Moving on – was that the right point at which to end the film? Well, there wasn’t time to take the characters through the First World War, on to the granting of limited female suffrage in 1918 and on, at last, to the granting of the vote to women on the same terms as men in 1928.  And maybe that was the problem with a lot of things: there just wasn’t time in the film to cover everything that arguably should have been covered.  It was limited to a very small group of characters, and almost all of the action revolved around the central character, played very well by Carey Mulligan.  We learned that she’d lost her mother when she was only 4, because of an industrial accident caused by working conditions, and that she’d then been abused by her boss for most of her girlhood.  Then she became involved with the suffragette movement, was put in prison, and, as a result, was thrown out by her husband, who then had their child adopted by strangers.  Yes, this all made very important points about the position and treatment of women and girls at the time, but did it all have to happen to one character?!

Furthermore, there was mention of the fact that the WSPU was split, with some members in favour of violent action and others opposed, but it was only really mentioned in passing; and the NUWSS – the suffragist movement, which worked on the principle of peaceful campaigning only – wasn’t mentioned at all. And we were told that the husband of the character played by Helena Bonham Carter belonged to the Men’s League in support of votes for women but, other than that, we were given the impression that everyone who wasn’t an active suffragette was directly opposed to the suffragette movement, which certainly wasn’t the case.  On top of that, the fact that, at that time, many men were also denied the right to vote, was pretty much completely ignored.  I do appreciate that there’s only so much you can fit into 100 minutes or so, but I did feel that the scope of this film could have been wider.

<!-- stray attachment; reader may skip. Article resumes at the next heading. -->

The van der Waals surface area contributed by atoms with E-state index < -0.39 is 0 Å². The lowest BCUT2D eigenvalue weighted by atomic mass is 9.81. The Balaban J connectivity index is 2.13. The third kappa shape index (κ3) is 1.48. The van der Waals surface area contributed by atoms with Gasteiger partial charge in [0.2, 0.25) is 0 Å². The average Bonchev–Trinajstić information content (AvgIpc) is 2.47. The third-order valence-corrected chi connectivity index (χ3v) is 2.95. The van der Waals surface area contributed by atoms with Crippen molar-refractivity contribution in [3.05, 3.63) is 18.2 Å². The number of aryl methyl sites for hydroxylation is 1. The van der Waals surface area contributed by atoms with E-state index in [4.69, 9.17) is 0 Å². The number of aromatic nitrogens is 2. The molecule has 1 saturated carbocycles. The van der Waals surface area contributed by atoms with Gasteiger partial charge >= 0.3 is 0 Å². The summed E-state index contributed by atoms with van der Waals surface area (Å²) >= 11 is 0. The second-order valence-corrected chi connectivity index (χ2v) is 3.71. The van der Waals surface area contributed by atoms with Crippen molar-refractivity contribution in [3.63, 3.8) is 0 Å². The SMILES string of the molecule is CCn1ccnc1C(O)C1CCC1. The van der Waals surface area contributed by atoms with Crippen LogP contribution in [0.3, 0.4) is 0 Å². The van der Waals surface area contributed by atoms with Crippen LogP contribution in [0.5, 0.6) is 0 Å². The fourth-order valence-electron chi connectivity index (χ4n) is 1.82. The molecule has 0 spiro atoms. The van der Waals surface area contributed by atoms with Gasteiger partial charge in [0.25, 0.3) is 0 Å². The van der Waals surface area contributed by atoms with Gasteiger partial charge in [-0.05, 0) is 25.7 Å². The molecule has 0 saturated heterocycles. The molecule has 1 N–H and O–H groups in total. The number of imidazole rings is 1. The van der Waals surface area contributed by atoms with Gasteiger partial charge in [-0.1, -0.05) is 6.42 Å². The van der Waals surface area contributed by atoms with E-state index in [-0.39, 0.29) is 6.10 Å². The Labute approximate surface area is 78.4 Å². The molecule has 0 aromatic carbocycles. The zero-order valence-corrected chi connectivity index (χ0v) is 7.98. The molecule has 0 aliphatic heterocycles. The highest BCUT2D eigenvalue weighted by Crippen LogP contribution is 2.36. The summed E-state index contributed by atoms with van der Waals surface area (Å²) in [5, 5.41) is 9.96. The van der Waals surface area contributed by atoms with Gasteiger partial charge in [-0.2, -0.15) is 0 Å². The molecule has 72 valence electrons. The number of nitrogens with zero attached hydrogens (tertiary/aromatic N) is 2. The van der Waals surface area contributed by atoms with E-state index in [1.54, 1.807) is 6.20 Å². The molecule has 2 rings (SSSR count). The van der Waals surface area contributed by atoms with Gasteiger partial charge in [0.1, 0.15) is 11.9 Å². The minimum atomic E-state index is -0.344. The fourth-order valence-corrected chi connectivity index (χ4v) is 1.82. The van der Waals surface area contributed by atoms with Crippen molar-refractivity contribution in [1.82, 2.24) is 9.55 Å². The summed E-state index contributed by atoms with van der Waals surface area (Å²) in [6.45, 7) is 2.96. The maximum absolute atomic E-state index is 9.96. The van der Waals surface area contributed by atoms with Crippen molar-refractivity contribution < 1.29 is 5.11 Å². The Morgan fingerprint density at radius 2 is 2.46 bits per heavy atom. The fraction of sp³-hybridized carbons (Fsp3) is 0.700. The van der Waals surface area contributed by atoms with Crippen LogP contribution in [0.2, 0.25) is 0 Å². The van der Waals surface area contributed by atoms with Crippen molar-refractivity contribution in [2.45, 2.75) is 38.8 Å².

It could certainly have been wider geographically. All right, it was based around a few fictional characters, and it was probably easier to have them being Londoners so that there were no issues about how they were going to get to Westminster to protest, etc … but one of the biggest problems in this country is the way in which politics is so focused on London, and I wasn’t very impressed that this film went so completely along those lines.  Come on – the WSPU was founded in Manchester, the Pankhursts came from Manchester, the militancy campaign got going after Christabel Pankhurst and Saddleworth millworker Annie Kenney were thrown out of the Free Trade Hall and  carted off to Strangeways … and the directors of this film couldn’t even get Meryl Streep to play Emmeline Pankhurst with a Manchester accent!  (I don’t know what accent she was trying to use, incidentally: it was very strange!) Emmeline Pankhurst only actually featured in one scene, and Sylvia Pankhurst, who was heavily involved in the East End of London, didn’t feature at all.